Donald Trump is one of the two leading figures hoping to be heading towards Capitol Hill. But does he really have what it takes in American politics?
When I first heard of Donald Trump contesting for a Republican nomination, I could not believe what I was hearing! Is this the same television figure and businessman who had previously moved crowds with the Trump Tower, the Trump Taj Mahal and golf courses that is now publicly yearning for a stint in politics? Over time, that is just what the thought ironed itself out to be….Donald Trump, is indeed, a Republican candidate who comes with his own sets of political priorities. Trump is against the notion of bureaucracy controlling education, all for legal immigration but is all against abortion, and he is also anti-ISIS. The leading Republican candidate has virtually wiped out all but one important GOP nomination contender, Ted Cruz, and politically Cruz is not in for a safe win at all because he is barely half in the popularity stakes against Trump. Trump is riding high enough on his pro-tax ideas, anti-Obamacare attitude, pro-employment and pro-nuclear-energy stance and pro-peace beliefs for Israel and it’s border nations. But I have to remark there about his ideas with this that his arguments sometimes, despite its plus points can be so pressingly-flawed.
Hillary Clinton is his strongest Democratic rival and it’s understandable, for her point of views in the campaign race. She is leading in the double digits, in comparison to Trump and the two are polar opposites in American politics: Clinton is pro-abortion, pro-guns, as well as all for responsible gun ownership, pro-peace for the Middle East, pro-tax-increase for the affluent, pro-tax-relief for the middle classes in America, supportive of good healthcare provisions, national solar power and ‘green’ credentials, and police reforms for the safety of American towns, pro-employment and she has even gone so far as to promise to make college more affordable. Trump, by all means, keeps moving from one end of the debate to the other, for various crucial topics. He wants to, for example, limit crime committed by immigrants and wants to turn them away from the United States, even if they come back and this is then furthered by his hard opinion of Mexico doing very little about its local crime moving house to within the borders of the United States. Imagine the catastrophe that would befall for foreign policy, if we all shared divisive thoughts along those lines: the American industrialist actually wants President Assad and IS extremists to tear each other apart constantly, rather than hold the Syrian government to account for local atrocities and engage in talks to push for peace in Syria.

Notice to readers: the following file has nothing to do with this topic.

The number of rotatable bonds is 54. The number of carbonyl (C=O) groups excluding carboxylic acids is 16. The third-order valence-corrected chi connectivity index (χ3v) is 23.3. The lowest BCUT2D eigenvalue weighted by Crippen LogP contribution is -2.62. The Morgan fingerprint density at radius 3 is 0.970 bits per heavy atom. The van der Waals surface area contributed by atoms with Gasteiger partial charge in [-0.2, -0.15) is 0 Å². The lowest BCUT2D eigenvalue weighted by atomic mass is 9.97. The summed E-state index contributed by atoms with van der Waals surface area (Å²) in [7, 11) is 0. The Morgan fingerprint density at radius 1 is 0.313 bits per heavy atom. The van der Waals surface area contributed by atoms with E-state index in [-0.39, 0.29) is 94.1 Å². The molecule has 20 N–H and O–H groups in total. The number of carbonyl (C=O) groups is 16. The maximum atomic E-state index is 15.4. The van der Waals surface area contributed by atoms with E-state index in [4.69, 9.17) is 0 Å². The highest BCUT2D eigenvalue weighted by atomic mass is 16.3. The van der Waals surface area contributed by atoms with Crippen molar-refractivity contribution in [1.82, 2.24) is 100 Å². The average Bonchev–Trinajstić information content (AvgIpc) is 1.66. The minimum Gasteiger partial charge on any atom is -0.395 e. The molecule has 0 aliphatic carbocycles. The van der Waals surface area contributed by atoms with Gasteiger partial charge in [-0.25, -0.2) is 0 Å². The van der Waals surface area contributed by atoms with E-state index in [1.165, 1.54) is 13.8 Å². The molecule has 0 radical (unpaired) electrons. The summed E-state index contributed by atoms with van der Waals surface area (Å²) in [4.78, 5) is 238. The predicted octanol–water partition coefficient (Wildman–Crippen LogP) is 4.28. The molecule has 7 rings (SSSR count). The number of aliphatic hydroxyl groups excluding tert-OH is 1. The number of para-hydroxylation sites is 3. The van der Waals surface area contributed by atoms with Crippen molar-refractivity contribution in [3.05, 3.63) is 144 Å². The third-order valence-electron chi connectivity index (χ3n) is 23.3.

Intervention by US troops in Syria cannot simply be looked upon as an invasion by US troops in Syria; the intervention is meant to help Syria reach a peaceful resolution of the very lengthy national conflict. Trump does make good points when he takes a hardline approach towards defence funding for rich nations, stating that he is completely against misuse of American national wealth. He is also really good in defining the Iraq war as a negative war because indeed it was a war fought in total ignorance. However, Trump definitely needs to convince more about why his atypical Republican point of views over foreign policy can be a game changer. It is important to note that, Donald Trump is a candidate who is pro-life but why does he want to snatch away the rights of mothers there over pregnancy? Americans, I believe, should be given the opportunity to safeguard their homes with gun-ownership as Trump highlighted recently but what about those shooting incidents reported, where a madman was loose with a gun? Can a greater amount of surveillance as proposed by Trump really solve that? Is police-reform in America what is needed for it?
There is nothing conclusive about his thoughts over those important issues at all but meanwhile, we must content ourselves with Trump picking on the environment, stressing the importance of fixing administration for veterans and American freedom over energy, voicing support for reserving waterboarding for criminals, more American debt, more national recession and more corporate benefits, going all for the termination of government-run medical programs and tiptoeing around the subject of corporate tax. Donald Trump has certainly run a campaign with numerous potholes there, which is why it would be such a challenge for him to become the next President of the United States of America. I know, he believes in the positive necessity of higher education and revitalising Silicon Valley’s national manufacturing activities, alongside its global domination of technology, but it’s simply not enough, given Trump’s campaign points.